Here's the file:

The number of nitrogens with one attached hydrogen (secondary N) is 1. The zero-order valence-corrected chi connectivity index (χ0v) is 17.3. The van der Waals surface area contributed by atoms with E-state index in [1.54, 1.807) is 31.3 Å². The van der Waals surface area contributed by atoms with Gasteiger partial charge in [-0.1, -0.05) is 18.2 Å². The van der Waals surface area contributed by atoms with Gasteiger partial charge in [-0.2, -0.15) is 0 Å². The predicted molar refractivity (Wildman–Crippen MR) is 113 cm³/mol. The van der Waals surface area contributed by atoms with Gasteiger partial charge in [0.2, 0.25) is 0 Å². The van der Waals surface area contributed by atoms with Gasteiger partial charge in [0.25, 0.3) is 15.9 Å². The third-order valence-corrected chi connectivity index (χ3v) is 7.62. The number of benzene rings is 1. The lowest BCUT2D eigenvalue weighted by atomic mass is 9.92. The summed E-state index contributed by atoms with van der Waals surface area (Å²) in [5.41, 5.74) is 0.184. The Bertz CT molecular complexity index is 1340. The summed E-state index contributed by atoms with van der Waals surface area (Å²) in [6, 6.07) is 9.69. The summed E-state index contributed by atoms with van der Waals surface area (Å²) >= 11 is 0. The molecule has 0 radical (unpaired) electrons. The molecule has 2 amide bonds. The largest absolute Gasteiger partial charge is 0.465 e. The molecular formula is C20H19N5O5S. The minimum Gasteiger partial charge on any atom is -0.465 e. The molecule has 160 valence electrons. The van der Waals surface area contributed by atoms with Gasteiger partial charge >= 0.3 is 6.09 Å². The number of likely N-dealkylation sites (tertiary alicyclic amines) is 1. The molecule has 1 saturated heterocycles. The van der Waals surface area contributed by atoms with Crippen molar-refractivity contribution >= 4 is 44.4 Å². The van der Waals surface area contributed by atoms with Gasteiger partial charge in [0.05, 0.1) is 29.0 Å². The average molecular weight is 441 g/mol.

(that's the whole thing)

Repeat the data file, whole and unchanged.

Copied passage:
The number of nitrogens with one attached hydrogen (secondary N) is 1. The zero-order valence-corrected chi connectivity index (χ0v) is 17.3. The van der Waals surface area contributed by atoms with E-state index in [1.54, 1.807) is 31.3 Å². The van der Waals surface area contributed by atoms with Gasteiger partial charge in [-0.1, -0.05) is 18.2 Å². The van der Waals surface area contributed by atoms with Gasteiger partial charge in [-0.2, -0.15) is 0 Å². The predicted molar refractivity (Wildman–Crippen MR) is 113 cm³/mol. The van der Waals surface area contributed by atoms with Gasteiger partial charge in [0.2, 0.25) is 0 Å². The van der Waals surface area contributed by atoms with Gasteiger partial charge in [0.25, 0.3) is 15.9 Å². The third-order valence-corrected chi connectivity index (χ3v) is 7.62. The number of benzene rings is 1. The lowest BCUT2D eigenvalue weighted by atomic mass is 9.92. The summed E-state index contributed by atoms with van der Waals surface area (Å²) in [5.41, 5.74) is 0.184. The Bertz CT molecular complexity index is 1340. The summed E-state index contributed by atoms with van der Waals surface area (Å²) in [6, 6.07) is 9.69. The summed E-state index contributed by atoms with van der Waals surface area (Å²) >= 11 is 0. The molecule has 0 radical (unpaired) electrons. The molecule has 2 amide bonds. The largest absolute Gasteiger partial charge is 0.465 e. The molecular formula is C20H19N5O5S. The minimum Gasteiger partial charge on any atom is -0.465 e. The molecule has 160 valence electrons. The van der Waals surface area contributed by atoms with Gasteiger partial charge >= 0.3 is 6.09 Å². The number of likely N-dealkylation sites (tertiary alicyclic amines) is 1. The molecule has 1 saturated heterocycles. The van der Waals surface area contributed by atoms with Crippen molar-refractivity contribution >= 4 is 44.4 Å². The van der Waals surface area contributed by atoms with Gasteiger partial charge in [0.05, 0.1) is 29.0 Å². The average molecular weight is 441 g/mol.